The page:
Comparative Advantage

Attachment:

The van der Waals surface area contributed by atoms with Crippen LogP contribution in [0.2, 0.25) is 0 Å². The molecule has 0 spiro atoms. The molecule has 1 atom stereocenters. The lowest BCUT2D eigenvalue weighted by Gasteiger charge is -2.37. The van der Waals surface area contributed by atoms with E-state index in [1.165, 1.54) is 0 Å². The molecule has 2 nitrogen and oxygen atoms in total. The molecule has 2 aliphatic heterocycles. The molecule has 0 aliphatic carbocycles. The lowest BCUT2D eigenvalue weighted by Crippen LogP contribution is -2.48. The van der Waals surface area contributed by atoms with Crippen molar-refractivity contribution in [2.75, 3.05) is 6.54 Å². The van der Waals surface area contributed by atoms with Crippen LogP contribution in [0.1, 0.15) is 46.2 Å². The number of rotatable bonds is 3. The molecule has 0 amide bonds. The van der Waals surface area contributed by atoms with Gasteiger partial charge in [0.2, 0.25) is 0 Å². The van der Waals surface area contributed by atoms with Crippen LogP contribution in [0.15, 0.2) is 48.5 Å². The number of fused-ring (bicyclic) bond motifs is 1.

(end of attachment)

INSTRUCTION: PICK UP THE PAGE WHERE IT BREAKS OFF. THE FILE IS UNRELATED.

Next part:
This exists when a firm or a jurisdiction can produce a good or service with less forgone output (opportunity cost) than another can. Cf. Absolute Advantage, with which comparative advantage is often confused. Call centres are increasingly located in India, not because their location there involves fewer inputs for any given number of calls dealt with (absolute advantage), but because the output lost from using (mainly, in this case) people in this way rather than another is smaller than it would be in, say, most European countries or North America. Some countries have an absolute advantage in producing nearly everything, but it is impossible for them to have a comparative advantage in everything. Conversely some countries have an absolute advantage in virtually nothing but they necessarily have a comparative advantage in something. Total world production increases, and therefore consumption possibilities increase, if countries specialize according to their comparative, not absolute, advantages. Of course, how these gains from specialization are shared is another matter.

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